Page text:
World Match Racing Tour – A number of factors are conspiring to make this year’s Monsoon Cup in Malaysia perhaps the most dramatic and unpredictable finale in the long, illustrious history.
There are a couple of other outside bets for the overall championship, Keith Swinton and Black Swan Racing and Phil Robertson and WAKA Racing, although the chances of either the Aussie or the Kiwi team winning the season are mathematical, and rely on the top three all having a particularly bad week in Johor Bahru, the racing venue in the very south of Malaysia, just over the border from Singapore.
Still, if last year’s regatta is anything to go by, the Straits of Johor can be notoriously light and fickle. These waters threw up quite a few surprises and made for very exciting and unpredictable match racing 12 months ago. There is yet another fly in the ointment, and that is the introduction of the FarEast 28 keelboats to the Tour for the first time. It’s a boat that none of the leading lights have any experience of racing and, at just 28ft long, requires only four crew as opposed to the usual five seen on most World Match Racing Tour events. This could have a destabilising effect on the more established crews.
Hansen and Williams are not enjoying having to drop one of their regular five from their crew line-up. “With five I think that’s where we’ve had a real edge in the past – we’ve always been focused on that,” said Williams. “So the change down to four takes away perhaps some of the gains we’ve made.”
The GAC Pindar crew has yet to sail the FarEast 28, so all his crew – Williams plus Ricky McGarvie, Mal Parker, Chris Main and Gerry Mitchell – will be in Johor for a quick trial before Williams decides who has to stay ashore for the regatta. “We’re going to try the boats out and work out what the best compromise is,” said the five-time World Champion from Great Britain.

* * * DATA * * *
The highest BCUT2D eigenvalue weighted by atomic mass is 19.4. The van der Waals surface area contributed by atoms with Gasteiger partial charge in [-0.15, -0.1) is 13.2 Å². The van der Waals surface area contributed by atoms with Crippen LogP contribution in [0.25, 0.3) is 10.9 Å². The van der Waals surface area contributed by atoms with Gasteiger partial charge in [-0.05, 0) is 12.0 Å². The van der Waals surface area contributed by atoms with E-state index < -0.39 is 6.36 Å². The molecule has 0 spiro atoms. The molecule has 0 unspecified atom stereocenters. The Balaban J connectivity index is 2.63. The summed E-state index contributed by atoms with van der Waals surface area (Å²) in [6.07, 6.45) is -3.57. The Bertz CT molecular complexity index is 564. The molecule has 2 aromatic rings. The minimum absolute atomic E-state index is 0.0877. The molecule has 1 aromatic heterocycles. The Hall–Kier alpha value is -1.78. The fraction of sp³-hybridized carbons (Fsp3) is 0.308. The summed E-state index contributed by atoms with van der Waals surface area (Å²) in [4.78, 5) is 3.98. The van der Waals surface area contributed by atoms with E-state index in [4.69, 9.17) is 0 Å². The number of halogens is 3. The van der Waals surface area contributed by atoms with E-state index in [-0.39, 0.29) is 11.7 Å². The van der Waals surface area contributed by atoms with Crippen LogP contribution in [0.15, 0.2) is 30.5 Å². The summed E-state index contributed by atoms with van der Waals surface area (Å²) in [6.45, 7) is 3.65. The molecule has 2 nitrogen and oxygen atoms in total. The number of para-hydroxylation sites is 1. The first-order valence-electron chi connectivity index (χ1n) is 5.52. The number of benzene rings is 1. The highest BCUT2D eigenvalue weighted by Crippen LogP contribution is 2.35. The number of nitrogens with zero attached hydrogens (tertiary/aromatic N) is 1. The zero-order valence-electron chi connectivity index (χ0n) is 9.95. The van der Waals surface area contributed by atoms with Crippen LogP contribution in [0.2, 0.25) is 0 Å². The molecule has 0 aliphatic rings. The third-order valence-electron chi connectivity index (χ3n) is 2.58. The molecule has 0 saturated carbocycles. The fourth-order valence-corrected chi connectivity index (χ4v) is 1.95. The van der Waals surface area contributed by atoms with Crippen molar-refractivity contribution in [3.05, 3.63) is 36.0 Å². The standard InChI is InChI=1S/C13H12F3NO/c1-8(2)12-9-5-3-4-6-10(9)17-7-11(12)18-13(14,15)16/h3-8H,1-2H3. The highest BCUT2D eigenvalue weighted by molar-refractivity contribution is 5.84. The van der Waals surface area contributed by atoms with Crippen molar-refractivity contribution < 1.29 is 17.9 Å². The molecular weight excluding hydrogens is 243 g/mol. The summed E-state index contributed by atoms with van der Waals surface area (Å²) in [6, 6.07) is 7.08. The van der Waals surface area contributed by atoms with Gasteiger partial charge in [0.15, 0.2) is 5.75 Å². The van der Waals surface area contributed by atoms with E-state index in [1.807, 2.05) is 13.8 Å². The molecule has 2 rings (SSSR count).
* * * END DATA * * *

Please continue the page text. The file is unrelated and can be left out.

What will give Williams great hope is that at last year’s event, the first time the Monsoon Cup took place at this tricky venue, GAC Pindar absolutely wiped the floor, winning 19 matches and dropping just one, an incredible show of consistency. Where most competitors were struggling to sense of the conditions, Williams and his then tactician, the moustachioed Chris Main, seemed to possess a sixth sense. So confident was Main in his team’s abilities that having won their semi-final match 3-0 against Switzerland’s Eric Monnin, the piratical Kiwi bucked typical sailors’ superstition and shaved off his ‘Magnum’ moustache with gay abandon, before going back out to do battle in the Final against France’s Mathieu Richard. That was another 3-0 victory for Williams and, if the Great Briton can repeat last year’s form, the Monsoon Cup and a record sixth world title will be his.
Williams has won three Monsoon Cups (2007, 2011, 2015), Canfield has won just once in 2012, while Hansen has never won in Malaysia, and was only ninth in Johor Bahru 12 months ago. So the Swede has his work cut out, but no one wants that world title more badly than Hansen and it will be fascinating to see if he can make his passion and desire work to his advantage in the coming week.